Background: The purpose of this study was to compare the stability of medial opening-wedge high tibial osteotomy (MOWHTO) with and without different graft materials. Good clinical and radiological outcomes have been demonstrated when either using or not using graft materials during MOWHTO. Variations in the biomechanical properties of different graft types, regarding the stability they provide a MOWHTO, have not been previously investigated. Methods: A 10 mm biplanar MOWHTO was performed on 15 artificial sawbone tibiae, which were fixed using the Activmotion 2 plate. Five bones had OSferion60 wedges (synthetic group), five had allograft bone wedges (allograft group), and five had no wedges (control group) inserted into the osteotomy gap. Static compression was applied axially to each specimen until failure of the osteotomy. Ultimate load, horizontal and vertical displacements were measured and used to calculate construct stiffness and valgus malrotation of the tibial head. Results: The synthetic group failed at 6.3 kN, followed by the allograft group (6 kN), and the control group (4.5 kN). The most valgus malrotation of the tibial head was observed in the allograft group (2.6°). The synthetic group showed the highest stiffness at the medial side of the tibial head (9.54 kN·mm− 1), but the lowest stiffness at the lateral side (1.59 kN·mm-1). The allograft group showed high stiffness on the medial side of the tibial head (7.54 kN·mm− 1) as well as the highest stiffness on the lateral side (2.18 kN·mm− 1). Conclusions: The use of graft materials in MOWHTO results in superior material properties compared to the use of no graft. The static strength of MOWHTO is highest when synthetic grafts are inserted into the osteotomy gap. Allograft wedges provide higher mechanical strength to a MOWHTO than when no graft used. In comparison to the synthetic grafts, allograft wedges result in the stiffness of the osteotomy being more similar at the medial and lateral cortices.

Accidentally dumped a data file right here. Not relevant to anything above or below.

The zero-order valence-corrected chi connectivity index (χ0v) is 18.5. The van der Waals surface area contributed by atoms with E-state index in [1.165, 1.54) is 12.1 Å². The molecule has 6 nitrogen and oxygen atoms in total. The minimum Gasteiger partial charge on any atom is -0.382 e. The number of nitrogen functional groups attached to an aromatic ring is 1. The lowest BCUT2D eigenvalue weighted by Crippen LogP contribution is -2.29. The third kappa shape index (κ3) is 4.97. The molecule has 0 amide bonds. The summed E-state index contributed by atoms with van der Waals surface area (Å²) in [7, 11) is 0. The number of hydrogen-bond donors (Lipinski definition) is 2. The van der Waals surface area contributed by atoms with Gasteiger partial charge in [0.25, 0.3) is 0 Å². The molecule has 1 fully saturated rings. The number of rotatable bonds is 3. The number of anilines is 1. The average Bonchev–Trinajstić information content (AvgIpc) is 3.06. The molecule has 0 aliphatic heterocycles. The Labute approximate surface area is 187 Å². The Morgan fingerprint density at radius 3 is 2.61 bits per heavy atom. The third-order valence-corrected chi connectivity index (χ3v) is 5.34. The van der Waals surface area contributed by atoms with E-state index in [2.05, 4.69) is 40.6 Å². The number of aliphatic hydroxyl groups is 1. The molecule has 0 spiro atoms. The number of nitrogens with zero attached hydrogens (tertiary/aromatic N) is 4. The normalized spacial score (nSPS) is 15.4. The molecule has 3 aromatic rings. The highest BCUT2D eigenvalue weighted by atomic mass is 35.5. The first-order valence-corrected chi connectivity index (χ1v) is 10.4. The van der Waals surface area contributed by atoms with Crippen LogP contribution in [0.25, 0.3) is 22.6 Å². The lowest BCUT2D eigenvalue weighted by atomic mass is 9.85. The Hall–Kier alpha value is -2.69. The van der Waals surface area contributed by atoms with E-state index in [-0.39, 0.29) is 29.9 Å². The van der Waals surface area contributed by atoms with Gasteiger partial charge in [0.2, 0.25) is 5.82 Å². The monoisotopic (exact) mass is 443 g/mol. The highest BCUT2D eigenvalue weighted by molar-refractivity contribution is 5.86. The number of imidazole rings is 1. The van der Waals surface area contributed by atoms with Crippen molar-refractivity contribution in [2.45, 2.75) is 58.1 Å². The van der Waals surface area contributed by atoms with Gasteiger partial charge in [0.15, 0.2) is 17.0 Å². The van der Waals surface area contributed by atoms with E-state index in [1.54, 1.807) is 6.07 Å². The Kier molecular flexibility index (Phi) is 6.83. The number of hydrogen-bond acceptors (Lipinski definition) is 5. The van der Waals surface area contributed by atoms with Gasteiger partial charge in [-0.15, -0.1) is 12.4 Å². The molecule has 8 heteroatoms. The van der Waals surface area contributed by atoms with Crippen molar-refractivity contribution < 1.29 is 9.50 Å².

|Journal||Journal of Experimental Orthopaedics|
|Publication status||Published - 1 Dec 2019|
- Activmotion plate
- Biomechanical analysis
- Static strength
- Synthetic graft
- Tibial osteotomy